Alaska’s Bristol Bay is home to the most productive salmon runs in the world. For over 9,000 years, the indigenous people of the region have survived because of the salmon. In 2005 the Pebble Mine Project was proposed by the Pebble Partnership (PLP). The project proposal is to extract massive deposits of copper, gold and other minerals from the mountains making up the headwaters of Bristol Bay. The proposal has polarized people within the Native communities of the region. This case explores the trade off that is often made when jobs and profit are pitted against environmental protection.

New!Back to the Future: Dam Removal and Native Salmon Restoration on the Elwha River

Author:Brian Footen and Jovana Brown

Dams on the Elwha River in Washington State have blocked salmon migration for one hundred years. These dams are now being removed. The Lower Elwha Klallam Tribe is looking forward to having its treaty rights to fish from the Elwha River restored. This case examines two approaches for restoring harvestable, viable, and self-sustaining salmon runs to the River.

Alberta’s Oil Sands and the Rights of First Nations Peoples to Environmental Health

Author:Lori Lambert, PhD, DS

This case examines health and environmental issues of Alberta’s Cree First Nations and the rights of the Province of Alberta and lease-holders to develop the oil sands to extract petroleum. Although there are many environmental issues associated with the process of extracting the bitumen from the oil tar sands such as climate change, destruction of the boreal forest, and contamination of wetlands and muskegs, this case focuses on the tailings ponds and the environmental health issues that they are causing.

Distributive Justice in Indian Country: Should Indian Tribes Share Casino Revenues?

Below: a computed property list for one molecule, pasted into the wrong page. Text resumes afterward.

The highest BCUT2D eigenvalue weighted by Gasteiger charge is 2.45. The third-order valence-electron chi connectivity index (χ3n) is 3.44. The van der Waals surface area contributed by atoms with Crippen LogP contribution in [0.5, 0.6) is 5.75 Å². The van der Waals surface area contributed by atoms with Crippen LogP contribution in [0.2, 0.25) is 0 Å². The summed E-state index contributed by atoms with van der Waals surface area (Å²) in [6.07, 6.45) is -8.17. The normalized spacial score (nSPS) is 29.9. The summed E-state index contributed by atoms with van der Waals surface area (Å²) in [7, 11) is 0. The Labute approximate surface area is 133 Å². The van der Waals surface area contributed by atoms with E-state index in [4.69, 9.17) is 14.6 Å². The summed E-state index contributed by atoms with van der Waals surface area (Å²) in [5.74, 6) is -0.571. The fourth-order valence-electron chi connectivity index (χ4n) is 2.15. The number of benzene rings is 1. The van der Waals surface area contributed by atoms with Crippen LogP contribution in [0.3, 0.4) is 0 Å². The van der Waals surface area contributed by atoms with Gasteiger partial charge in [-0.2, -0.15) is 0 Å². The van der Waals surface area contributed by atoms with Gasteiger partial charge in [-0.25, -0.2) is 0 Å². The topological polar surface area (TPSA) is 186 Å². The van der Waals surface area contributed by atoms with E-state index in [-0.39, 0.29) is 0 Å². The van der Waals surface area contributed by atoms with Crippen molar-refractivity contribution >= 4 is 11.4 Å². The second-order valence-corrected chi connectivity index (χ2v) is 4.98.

Author:Sarah S. Works, J.D.

This case examines the philosophical concept of distributive justice and its role in debates about whether or not revenue from Native American casino operations should be shared, with whom, and why. This case illustrates the complexities associated with questions of distributive justice within Indian Country. Specifically, this case presents issues raised in tribal-state negotiations regarding whether tribal gaming revenues can or should be shared with either State governments or other Indian tribes.

Environmentalism Across Cultural Borders

Author:Sarah S Works, J.D.

This case examines competing views about environmental protection strategy among predominantly white, mainstream environmental advocacy groups and two major Indian tribes in the American Southwest. This case illustrates the complexities associated with nation building that relies on funds generated by natural resources development, and the dangers that exist when strategies for environmental protection collide between cultures. Specifically, this case presents the controversial decision of the Hopi Tribe to ban the Sierra Club and other mainstream environmental groups from its Reservation in 2009 and describes economic factors related to a coal economy that contributed to that decision.

Exercising Tribal Sovereignty Through Sports: Iroquois Nationals Lacrosse

Author:Sarah S Works, J.D.

This case examines the concept of citizenship for individual members of sovereign Native Nations located within the exterior boundaries of the Unites States of America. This case illustrates the complexities associated with the exercise of sovereign powers regarding tribal citizenship, especially in the context of international travel. Specifically, this case presents the controversial decision of the British government in the summer of 2010 to deny travel visas to members of the Iroquois Nationals lacrosse team who were trying to travel to from the United States to Manchester, England for the world championship lacrosse tournament.

skwadi’lic, Board Feet, and the Cedar Tree

Author:Kurt W. Russo, PhD

This case examines the way in which cultural frames of reference influence our perspective on what constitutes real and true knowledge of nature. The case provides a description of the aboriginal landscape of the Lummi Indians of Washington State that gave rise to and sustained their unique social imaginary and lifeway. The case then examines how the Lummi Indians have worked to protect the remaining old-forests that are integral to their cultural traditions. The case brings to light two main points: 1) how values and perceptions influence the interpretation of this information by land management agencies and 2) how values and perceptions are shaped—or marginalized—by culturally determined frames of references.